At the end of February the sports and recreation department in Chisasibi were victorious in getting a resolution passed that would “give priority” to the department when it came to offering services to the community over groups from outside the community.
The Band Council of Chisasibi tabled this resolution after a February 13 presentation made by Trevor Allen Monaghan and Roy Neacappo to the council on how the work was being outsourced to outside parties and that this was not of benefit to the people of Chisasibi as the community’s youth was being deprived of work experience.
On February 21, then acting Chief Daisy House sent a letter of support to Monaghan and Neacappo stating:
“We understand that there have been several entities from outside of the community that have provided programs in the community but have outsourced the work force. We further agree that priority be given to both your departments before any entity from outside of the community to be mandated to offer programs in Chisasibi.”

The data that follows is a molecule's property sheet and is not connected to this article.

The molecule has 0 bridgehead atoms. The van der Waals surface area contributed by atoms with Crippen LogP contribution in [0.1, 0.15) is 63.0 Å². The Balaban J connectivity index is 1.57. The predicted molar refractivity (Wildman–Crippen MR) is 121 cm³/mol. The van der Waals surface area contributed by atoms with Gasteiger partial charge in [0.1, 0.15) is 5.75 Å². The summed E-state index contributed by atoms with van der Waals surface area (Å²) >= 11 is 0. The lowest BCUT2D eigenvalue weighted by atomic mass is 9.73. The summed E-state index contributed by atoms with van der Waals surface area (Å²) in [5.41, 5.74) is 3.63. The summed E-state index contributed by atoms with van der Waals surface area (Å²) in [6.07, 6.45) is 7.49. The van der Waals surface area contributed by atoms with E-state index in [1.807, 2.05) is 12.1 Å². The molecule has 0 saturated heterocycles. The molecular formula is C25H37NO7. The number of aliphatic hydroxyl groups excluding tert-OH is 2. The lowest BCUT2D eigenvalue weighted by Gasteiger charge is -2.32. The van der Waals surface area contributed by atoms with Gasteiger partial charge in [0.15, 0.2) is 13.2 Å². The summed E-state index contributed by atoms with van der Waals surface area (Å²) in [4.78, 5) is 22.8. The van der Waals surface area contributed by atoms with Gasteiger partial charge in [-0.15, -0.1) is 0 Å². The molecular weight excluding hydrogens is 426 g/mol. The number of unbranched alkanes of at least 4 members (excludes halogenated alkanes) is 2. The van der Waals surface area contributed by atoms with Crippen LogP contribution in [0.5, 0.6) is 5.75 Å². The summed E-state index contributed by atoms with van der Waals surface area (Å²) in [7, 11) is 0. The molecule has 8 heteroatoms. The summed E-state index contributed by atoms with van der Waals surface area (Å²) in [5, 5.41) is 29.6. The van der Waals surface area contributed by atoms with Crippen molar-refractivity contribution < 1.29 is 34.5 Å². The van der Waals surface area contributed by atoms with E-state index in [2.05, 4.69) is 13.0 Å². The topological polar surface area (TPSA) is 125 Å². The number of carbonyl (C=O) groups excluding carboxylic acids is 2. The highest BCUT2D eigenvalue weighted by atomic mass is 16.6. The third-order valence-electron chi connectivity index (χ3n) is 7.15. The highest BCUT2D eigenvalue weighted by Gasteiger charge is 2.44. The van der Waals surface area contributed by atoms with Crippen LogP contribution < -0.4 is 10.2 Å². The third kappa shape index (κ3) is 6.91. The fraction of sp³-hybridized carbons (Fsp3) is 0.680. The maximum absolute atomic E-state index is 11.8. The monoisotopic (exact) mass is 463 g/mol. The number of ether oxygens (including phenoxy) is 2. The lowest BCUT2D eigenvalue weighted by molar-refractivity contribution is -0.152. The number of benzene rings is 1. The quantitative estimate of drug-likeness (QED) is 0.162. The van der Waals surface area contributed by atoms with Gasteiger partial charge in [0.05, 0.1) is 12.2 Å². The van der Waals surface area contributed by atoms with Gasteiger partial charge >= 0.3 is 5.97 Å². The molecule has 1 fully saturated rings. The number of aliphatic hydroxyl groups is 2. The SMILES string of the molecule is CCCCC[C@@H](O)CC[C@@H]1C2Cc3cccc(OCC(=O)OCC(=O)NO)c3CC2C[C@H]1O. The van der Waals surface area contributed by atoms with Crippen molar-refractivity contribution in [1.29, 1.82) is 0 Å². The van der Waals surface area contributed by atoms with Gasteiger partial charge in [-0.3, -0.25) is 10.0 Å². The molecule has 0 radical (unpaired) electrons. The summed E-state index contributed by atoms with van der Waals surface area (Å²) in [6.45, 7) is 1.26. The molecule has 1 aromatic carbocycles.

Catching up with Monaghan, he told the Nation that his presentation to the Band Council was mainly to ensure that groups like Thunderbird Management Services Inc. (TMSI), no longer get contracts in the community.
He explained that in the past this group had put on summer programs for the kids in the community but that these programs had been run by Ottawa students.
“Where does that money end up going? Down south and we don’t end up providing any work experience for our kids and so we are loosing funding for work experience programs,” explained Monaghan.